Specialties:
Race Prep | Sports Psychology | Mountain Biking | Backcountry Hikes & Skiing | Mountaineering | Rock Climbing | Paddling & Water Sports | Open Water Swimming

If you are an outdoor enthusiast, look for more great professionally lead programs coming to Seattle Athletic Club Downtown this Summer with Brandyn Roark! To connect to Brandyn, please email her directly at BRoark@sacdt.com.

Sports Massage for Runners

Sports massage combines techniques including deep tissue, Swedish and therapeutic massage. It reduces muscle and joint tension in the legs, hips feet as well as shoulders and neck- the entire body. Sports massage is a way to flush out the lactic acid that’s produced when we run or repeatedly use our muscles. This waste can build up and cause soreness as time goes by. Removing it speeds up recovery and increases flexibility, and that can improve our performance and just make us move relaxed and happy. Sports massage can be a very effective treatment, along with strength training, stretching and nutrition, for runners with aches and pains.

A runner’s world article on sports massage from August 2004 gives examples of athletes who benefit from this treatment. A 49 year old was training for her 49th marathon, which would put her on target to reach 50 marathons by the age 50. “If it weren’t for massage, I wouldn’t be able to do this.” Says Loretta Ulibarri, a runner form Denver. “I’ve had a lot of inflammation problems and ongoing soreness that interfered with my training. Ten years ago, I started getting a sports massage every 3 weeks, and since then, I’ve been injury-free and able to train year round.”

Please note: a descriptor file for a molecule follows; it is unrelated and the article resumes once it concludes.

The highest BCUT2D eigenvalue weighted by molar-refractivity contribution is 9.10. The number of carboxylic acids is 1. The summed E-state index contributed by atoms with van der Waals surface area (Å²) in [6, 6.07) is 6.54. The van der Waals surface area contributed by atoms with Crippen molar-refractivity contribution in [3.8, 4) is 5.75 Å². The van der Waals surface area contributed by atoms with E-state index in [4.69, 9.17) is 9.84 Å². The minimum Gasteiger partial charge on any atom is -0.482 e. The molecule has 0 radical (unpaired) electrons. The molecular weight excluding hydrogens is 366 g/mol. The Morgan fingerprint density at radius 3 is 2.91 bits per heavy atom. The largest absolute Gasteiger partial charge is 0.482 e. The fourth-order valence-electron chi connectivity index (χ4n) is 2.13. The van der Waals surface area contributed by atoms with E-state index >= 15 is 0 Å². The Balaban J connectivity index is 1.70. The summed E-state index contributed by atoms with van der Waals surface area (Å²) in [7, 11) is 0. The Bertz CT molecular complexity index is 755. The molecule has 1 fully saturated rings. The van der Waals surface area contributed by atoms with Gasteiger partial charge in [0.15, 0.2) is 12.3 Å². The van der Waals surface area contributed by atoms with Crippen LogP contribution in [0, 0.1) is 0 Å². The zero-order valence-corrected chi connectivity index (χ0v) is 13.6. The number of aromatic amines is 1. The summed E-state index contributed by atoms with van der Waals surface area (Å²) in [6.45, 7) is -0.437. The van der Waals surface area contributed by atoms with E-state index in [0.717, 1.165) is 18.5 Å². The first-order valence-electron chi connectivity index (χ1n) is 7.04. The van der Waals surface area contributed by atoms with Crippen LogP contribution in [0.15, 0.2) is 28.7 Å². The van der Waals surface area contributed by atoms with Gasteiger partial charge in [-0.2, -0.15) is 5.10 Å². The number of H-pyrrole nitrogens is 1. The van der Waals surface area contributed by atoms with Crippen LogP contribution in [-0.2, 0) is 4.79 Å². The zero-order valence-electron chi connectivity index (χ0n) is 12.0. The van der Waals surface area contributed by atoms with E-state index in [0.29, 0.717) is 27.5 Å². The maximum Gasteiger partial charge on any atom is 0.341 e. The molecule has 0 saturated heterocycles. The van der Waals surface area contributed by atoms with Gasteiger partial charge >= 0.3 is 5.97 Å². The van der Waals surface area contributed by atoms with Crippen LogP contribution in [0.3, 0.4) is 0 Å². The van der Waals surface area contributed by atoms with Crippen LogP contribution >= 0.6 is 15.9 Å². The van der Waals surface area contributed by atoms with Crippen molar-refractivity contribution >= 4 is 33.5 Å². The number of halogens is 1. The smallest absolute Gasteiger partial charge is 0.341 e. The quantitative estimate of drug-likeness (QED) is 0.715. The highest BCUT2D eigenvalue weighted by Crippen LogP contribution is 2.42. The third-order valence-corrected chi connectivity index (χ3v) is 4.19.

Dave Deigan is a runner from Sonoma, California who puts in 25 miles a week, and gets massage every other Thursday. “Since I Started getting massages 5 years ago, the chronic tightness in my calves has disappeared, and I’m not getting injured.” This has support in the medical community, as well. Lewis G. says “as far as injuries go, massage is the icing on the cake. Massage can supplement physical therapy as an effective injury treatment.”

When should on get massage? Therapists often recommend a weekly or bi weekly session, but every athlete is different. For some, once a month or six weeks is sufficient. When the legs feel tired or heavy or if there is inflammation, it is time to see a massage therapist. After a hard work out or a race, schedule an appointment 24-36 hours later. An ice bath soon after resting for a day or two, your body will be more then ready for a sports massage.

If you have any questions about massage for runners, ask any of the therapists at the Seattle Athletic Club, And weather you need a maintenance session, a post-race massage or injury treatment, we are available to help.